After falling head-over-heels in love with D16 Group’s incredible Sigmund delay, I thought I would jump at the opportunity to curl up with another amazing plugin from the same developer. LuSH-101 made a pretty big splash back in 2012, especially within the EDM community. There are some big names I could drop who’ve made use of it within the last three years, but this is a review not a popularity contest, so I’ll just give you the facts. I’ll begin with the most unavoidable one…

LuSH-101 is an unabashed CPU glut – but don’t despair – Multi-core support is available in the Settings menu, which will lighten the load substantially. However, Multi-core support isn’t going to perform miracles, but on my outdated notebook, I’ve found that it frees up at least twenty percent of my overall processing capacity, which makes a noticeable difference… not huge, but noticeable. This is a special kind of monster. It’s not something you’ll be using in large projects with tons of instruments and effects scattered throughout your mixing console. LuSH-101 will not play nice with the other kids. It wants a hundred percent of your undivided attention. The good news is that it’s very deserving of it.

The Review

Based on the Roland SH-101 released in 1982, LuSH-101 is actually eight synths in one, with a dedicated channel strip for each layer and three global effects with their own channel strips in the Master Mixer view. Considering how broad in scope it is, you might become more forgiving of its high demand on your system resources. An entire track can be made with just a few presets, and the multi-out functionality gives you the ability to route each layer to a separate mixer channel within your host application when it’s time for those finishing touches before rendering to audio.

Within the Source Mixer section, there are four volume faders for the Saw, Square and Sub oscillators, and a Noise generator with three basic colors: white, pink and brown. The Sawtooth oscillator has a built-in Supersaw engine with “Detune” and “Amount” faders. I’m not entirely certain how many stacked voices are under the hood, but there are some pros and cons in regard to using Supersaw mode in place of unison. The good news is that Supersaw mode is much easier on CPU. The not-so-good news is that Supersaw mode has no panning displacement for each voice in the stereo field, but you can use two unison voices and pan them apart with the “Pan Spread” knob in the Unison section to feign the desired effect, or maybe use a second layer in Supersaw mode, then pan the two layers apart to get that big, wide sound we all know and love. In some ways, I actually prefer this method to regular unison.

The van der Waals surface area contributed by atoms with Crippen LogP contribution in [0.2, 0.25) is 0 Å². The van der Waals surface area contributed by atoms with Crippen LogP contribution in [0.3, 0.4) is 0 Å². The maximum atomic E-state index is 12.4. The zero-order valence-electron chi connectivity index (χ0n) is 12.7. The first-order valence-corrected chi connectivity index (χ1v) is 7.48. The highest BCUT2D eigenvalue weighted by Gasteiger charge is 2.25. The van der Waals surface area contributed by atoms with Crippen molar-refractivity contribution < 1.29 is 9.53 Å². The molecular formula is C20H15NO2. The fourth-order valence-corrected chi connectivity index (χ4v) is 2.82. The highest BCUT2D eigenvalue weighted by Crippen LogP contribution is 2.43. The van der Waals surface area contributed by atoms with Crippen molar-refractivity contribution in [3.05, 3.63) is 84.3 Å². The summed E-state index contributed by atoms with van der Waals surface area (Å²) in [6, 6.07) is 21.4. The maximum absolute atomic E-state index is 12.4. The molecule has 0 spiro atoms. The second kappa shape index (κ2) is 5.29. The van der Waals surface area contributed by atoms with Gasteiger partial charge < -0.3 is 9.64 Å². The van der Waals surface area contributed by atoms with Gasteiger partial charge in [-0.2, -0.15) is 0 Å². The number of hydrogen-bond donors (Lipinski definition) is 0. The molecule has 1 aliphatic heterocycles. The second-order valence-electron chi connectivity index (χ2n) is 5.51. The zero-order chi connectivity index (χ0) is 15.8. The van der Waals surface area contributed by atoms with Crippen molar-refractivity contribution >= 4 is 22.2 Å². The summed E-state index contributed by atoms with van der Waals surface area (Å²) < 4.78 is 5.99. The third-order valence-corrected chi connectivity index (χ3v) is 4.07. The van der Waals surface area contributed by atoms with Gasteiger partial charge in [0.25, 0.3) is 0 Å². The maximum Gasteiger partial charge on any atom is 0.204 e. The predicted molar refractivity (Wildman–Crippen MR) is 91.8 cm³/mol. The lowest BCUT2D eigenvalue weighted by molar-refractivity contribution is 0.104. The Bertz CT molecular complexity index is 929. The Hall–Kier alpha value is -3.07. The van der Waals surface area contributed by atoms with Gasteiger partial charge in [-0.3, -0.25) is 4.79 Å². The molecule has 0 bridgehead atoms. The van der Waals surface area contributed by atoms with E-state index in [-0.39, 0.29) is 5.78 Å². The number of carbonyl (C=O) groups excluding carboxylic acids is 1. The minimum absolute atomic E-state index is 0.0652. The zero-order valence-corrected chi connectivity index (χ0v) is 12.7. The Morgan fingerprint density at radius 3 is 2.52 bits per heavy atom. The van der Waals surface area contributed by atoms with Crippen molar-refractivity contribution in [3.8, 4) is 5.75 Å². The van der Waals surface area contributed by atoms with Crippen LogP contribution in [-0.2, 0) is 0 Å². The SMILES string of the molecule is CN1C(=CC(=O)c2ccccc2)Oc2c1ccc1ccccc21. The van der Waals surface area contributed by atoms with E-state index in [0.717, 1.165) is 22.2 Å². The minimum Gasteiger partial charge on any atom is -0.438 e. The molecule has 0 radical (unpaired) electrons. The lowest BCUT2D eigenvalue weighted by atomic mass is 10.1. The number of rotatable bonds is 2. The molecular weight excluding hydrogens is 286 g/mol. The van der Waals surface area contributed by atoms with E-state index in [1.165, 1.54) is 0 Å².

However, if you want to create some really aggressive bass and lead sounds, up to sixteen unison voices are available in the Voices section, but you must also take into account that unison is reliant on polyphony. For instance, if you have two unison voices, then polyphony can be no greater than sixteen voices, having used up all thirty-two notes. If you exceed the maximum polyphony, the red LED display will start blinking, which means you should either reduce the number of unison or polyphonic voices.

I ran LuSH-101’s output through a signal analyzer just to see what’s going on with the oscillators. I noticed that the Saw Wave oscillator begins its cycle at zero phase and travels upward to positive one, then to negative one and back to zero. Modern saw waves are usually just the opposite, beginning their cycle at positive one, etc. There’s a slight logarithmic curvature in the upward moving slope, which is also true with the Pulse Wave oscillator’s cycle from peak phase. I’ve never seen waveforms quite like these; although, something tells me that if I had owned the original SH-101 back in 1982, I probably would have.

In the Filter section, we have the usual suspects: lowpass, bandpass and highpass, with fader switches for both envelopes and LFOs, applying their output as a modulation source to the filter frequency cutoff. Also, there’s a keytracking fader that will attenuate the frequency cutoff in accordance with MIDI note pitch, and a separate frequency cutoff fader specific to the highpass filter. But the real magic happens when you switch from “Normal” to “SH-101” mode, being a more faithful emulation of vintage analogue circuitry, which is especially evident when the filter is self-oscillating.